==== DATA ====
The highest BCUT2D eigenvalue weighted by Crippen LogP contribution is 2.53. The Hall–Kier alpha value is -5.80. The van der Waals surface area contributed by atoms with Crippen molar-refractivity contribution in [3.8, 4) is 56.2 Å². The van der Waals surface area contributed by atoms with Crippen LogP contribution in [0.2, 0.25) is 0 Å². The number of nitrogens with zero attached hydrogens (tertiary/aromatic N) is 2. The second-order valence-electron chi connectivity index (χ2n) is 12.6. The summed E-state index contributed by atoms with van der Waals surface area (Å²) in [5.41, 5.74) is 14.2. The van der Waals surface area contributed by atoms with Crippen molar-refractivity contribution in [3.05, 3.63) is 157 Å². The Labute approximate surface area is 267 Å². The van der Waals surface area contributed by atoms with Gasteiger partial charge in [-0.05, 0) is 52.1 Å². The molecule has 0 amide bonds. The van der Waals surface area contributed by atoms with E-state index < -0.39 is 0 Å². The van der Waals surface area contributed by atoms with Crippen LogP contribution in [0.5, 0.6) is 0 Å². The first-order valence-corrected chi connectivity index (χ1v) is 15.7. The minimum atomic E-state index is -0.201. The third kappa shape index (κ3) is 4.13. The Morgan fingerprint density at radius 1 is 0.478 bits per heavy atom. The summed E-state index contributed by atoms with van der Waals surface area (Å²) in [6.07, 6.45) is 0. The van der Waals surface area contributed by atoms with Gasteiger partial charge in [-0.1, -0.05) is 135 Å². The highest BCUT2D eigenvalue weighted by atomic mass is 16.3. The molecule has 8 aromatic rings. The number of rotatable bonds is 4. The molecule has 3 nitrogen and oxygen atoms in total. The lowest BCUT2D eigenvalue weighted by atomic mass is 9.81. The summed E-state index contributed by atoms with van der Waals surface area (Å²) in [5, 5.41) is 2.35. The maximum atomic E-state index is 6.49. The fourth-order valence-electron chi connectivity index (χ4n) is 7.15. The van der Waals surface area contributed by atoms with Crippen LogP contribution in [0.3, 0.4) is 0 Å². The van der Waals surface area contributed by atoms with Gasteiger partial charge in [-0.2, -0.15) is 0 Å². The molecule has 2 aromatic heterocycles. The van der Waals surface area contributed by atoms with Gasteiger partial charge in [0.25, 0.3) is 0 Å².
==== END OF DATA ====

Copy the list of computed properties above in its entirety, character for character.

The highest BCUT2D eigenvalue weighted by Crippen LogP contribution is 2.53. The Hall–Kier alpha value is -5.80. The van der Waals surface area contributed by atoms with Crippen molar-refractivity contribution in [3.8, 4) is 56.2 Å². The van der Waals surface area contributed by atoms with Crippen LogP contribution in [0.2, 0.25) is 0 Å². The number of nitrogens with zero attached hydrogens (tertiary/aromatic N) is 2. The second-order valence-electron chi connectivity index (χ2n) is 12.6. The summed E-state index contributed by atoms with van der Waals surface area (Å²) in [5.41, 5.74) is 14.2. The van der Waals surface area contributed by atoms with Crippen molar-refractivity contribution in [3.05, 3.63) is 157 Å². The Labute approximate surface area is 267 Å². The van der Waals surface area contributed by atoms with Gasteiger partial charge in [-0.05, 0) is 52.1 Å². The molecule has 0 amide bonds. The van der Waals surface area contributed by atoms with E-state index < -0.39 is 0 Å². The van der Waals surface area contributed by atoms with Crippen LogP contribution in [0.5, 0.6) is 0 Å². The first-order valence-corrected chi connectivity index (χ1v) is 15.7. The minimum atomic E-state index is -0.201. The third kappa shape index (κ3) is 4.13. The Morgan fingerprint density at radius 1 is 0.478 bits per heavy atom. The summed E-state index contributed by atoms with van der Waals surface area (Å²) in [6.07, 6.45) is 0. The van der Waals surface area contributed by atoms with Gasteiger partial charge in [-0.1, -0.05) is 135 Å². The highest BCUT2D eigenvalue weighted by atomic mass is 16.3. The molecule has 8 aromatic rings. The number of rotatable bonds is 4. The molecule has 3 nitrogen and oxygen atoms in total. The lowest BCUT2D eigenvalue weighted by atomic mass is 9.81. The summed E-state index contributed by atoms with van der Waals surface area (Å²) in [5, 5.41) is 2.35. The maximum atomic E-state index is 6.49. The fourth-order valence-electron chi connectivity index (χ4n) is 7.15. The van der Waals surface area contributed by atoms with Crippen LogP contribution in [0.3, 0.4) is 0 Å². The van der Waals surface area contributed by atoms with Gasteiger partial charge in [-0.2, -0.15) is 0 Å². The molecule has 2 aromatic heterocycles. The van der Waals surface area contributed by atoms with Gasteiger partial charge in [0.25, 0.3) is 0 Å².